Despite the strong evidence base for the efficacy of physical activity in the management of type 2 diabetes, a limited number of physical activity interventions have been translated and evaluated in everyday practice. This systematic review aimed to report the findings of studies in which an intervention, containing physical activity promotion as a component, has been delivered within routine diabetes care. A comprehensive search was conducted for articles reporting process data relating to components of the RE-AIM (Reach, Effectiveness, Adoption, Implementation and/or Maintenance) framework. Twelve studies met the selection criteria. Of the nine studies which measured physical activity as an outcome, eight reported an increase in physical activity levels, five of which were significant. Tailoring recruitment, resources and intervention delivery to the target population played a positive role, in addition to the use of external organisations and staff training. Many interventions were of short duration and lacked long-term follow-up data. Findings revealed limited and inconsistent reporting of useful process data.

Assessing the value of a Small Grants Program for behavioral research in cancer control
Authors: Gina M Tesauro MSW, Yvette R Seger PhD, Leo DiJoseph BA, Joshua D Schnell PhD, William M P Klein PhD
Abstract:
In 1999, the National Cancer Institute (NCI) issued the first Small Grants Program (SGP) for Behavioral Research in Cancer Control (R03) funding opportunity announcement for investigators new to behavioral cancer prevention and control research. We explored whether the SGP was successful in its goals to encourage new investigators from a variety of disciplines to apply their skills to and promote career development in behavioral cancer prevention and control research. A quasi-experimental design examined applicant characteristics and outcome data by award status. Propensity score matching was used to compare awardees and non-awardees with similar impact scores as a control for application quality. Awardees were more likely than non-awardees to pursue and receive subsequent funding from the NCI and publish their research. Tailored small grant programs create benefit for both promoting and retaining new investigators.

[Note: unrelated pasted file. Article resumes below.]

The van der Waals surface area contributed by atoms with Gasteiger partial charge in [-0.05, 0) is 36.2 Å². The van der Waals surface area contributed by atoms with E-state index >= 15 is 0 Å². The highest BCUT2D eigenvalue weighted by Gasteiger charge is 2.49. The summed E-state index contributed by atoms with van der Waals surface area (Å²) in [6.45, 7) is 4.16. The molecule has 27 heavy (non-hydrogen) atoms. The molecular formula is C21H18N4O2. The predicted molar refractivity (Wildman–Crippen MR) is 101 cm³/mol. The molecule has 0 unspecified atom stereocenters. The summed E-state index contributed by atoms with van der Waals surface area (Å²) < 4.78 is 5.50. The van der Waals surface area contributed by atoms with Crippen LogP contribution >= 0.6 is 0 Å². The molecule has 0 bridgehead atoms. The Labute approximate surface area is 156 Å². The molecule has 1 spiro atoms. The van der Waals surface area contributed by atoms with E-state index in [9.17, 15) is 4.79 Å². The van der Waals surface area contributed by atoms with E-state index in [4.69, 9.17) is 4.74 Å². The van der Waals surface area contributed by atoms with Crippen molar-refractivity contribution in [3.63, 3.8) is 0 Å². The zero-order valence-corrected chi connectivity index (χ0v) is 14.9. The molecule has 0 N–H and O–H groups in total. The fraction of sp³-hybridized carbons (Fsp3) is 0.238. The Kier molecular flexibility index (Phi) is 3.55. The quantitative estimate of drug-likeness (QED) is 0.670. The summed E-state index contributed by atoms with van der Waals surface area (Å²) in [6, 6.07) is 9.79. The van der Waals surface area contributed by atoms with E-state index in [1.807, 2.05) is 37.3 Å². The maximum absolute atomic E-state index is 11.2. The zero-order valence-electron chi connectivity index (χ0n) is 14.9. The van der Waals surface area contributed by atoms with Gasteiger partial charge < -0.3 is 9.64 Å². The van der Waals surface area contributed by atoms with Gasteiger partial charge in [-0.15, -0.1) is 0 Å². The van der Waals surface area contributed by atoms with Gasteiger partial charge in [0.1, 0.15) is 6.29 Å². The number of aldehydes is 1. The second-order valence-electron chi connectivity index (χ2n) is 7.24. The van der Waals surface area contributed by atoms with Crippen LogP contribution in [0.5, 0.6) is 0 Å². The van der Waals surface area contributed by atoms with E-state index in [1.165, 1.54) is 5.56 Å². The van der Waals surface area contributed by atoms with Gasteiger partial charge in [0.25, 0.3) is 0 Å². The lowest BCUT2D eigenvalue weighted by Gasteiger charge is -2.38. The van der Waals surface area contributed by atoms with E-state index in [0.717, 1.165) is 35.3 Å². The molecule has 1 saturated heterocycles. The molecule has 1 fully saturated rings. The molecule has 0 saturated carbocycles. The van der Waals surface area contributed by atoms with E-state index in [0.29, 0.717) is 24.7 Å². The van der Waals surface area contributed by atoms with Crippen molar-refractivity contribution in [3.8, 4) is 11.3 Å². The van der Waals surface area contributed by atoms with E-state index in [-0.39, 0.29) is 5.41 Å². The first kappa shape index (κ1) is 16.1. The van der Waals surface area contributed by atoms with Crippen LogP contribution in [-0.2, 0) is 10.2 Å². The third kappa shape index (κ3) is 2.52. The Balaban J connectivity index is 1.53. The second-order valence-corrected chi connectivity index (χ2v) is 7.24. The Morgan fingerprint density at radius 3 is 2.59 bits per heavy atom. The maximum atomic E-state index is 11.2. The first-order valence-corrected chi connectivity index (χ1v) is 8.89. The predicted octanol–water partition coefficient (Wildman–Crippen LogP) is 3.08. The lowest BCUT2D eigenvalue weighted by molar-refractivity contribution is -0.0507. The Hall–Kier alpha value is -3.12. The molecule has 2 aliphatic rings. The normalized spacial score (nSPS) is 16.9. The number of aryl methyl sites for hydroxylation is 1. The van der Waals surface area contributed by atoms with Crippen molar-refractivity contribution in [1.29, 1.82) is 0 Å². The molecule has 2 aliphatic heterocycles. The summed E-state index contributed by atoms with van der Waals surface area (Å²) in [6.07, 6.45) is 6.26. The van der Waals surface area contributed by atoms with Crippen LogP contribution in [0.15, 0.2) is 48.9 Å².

News from the NIH: improving health and reducing premature mortality in people with serious mental illnesses
Authors: Susan T Azrin PhD, David A Chambers DPhil
People with serious mental illness1 (SMI), also sometimes referred to as "severe mental illness," die from the same causes as those in the general population, e.g., heart disease, diabetes, cancer, stroke, and pulmonary disease. However, these diseases are more common in people with SMI and lead to earlier death. For example, adults with psychotic disorders die, on average, 11 years earlier than adults with no mental disorder, most often from these co-morbid medical conditions. The modifiable health risk factors that contribute to these diseases-smoking, obesity, hypertension, metabolic disorder, low physical activity, substance use, poor fitness, and diet-are also more common and have an earlier onset in people with SMI.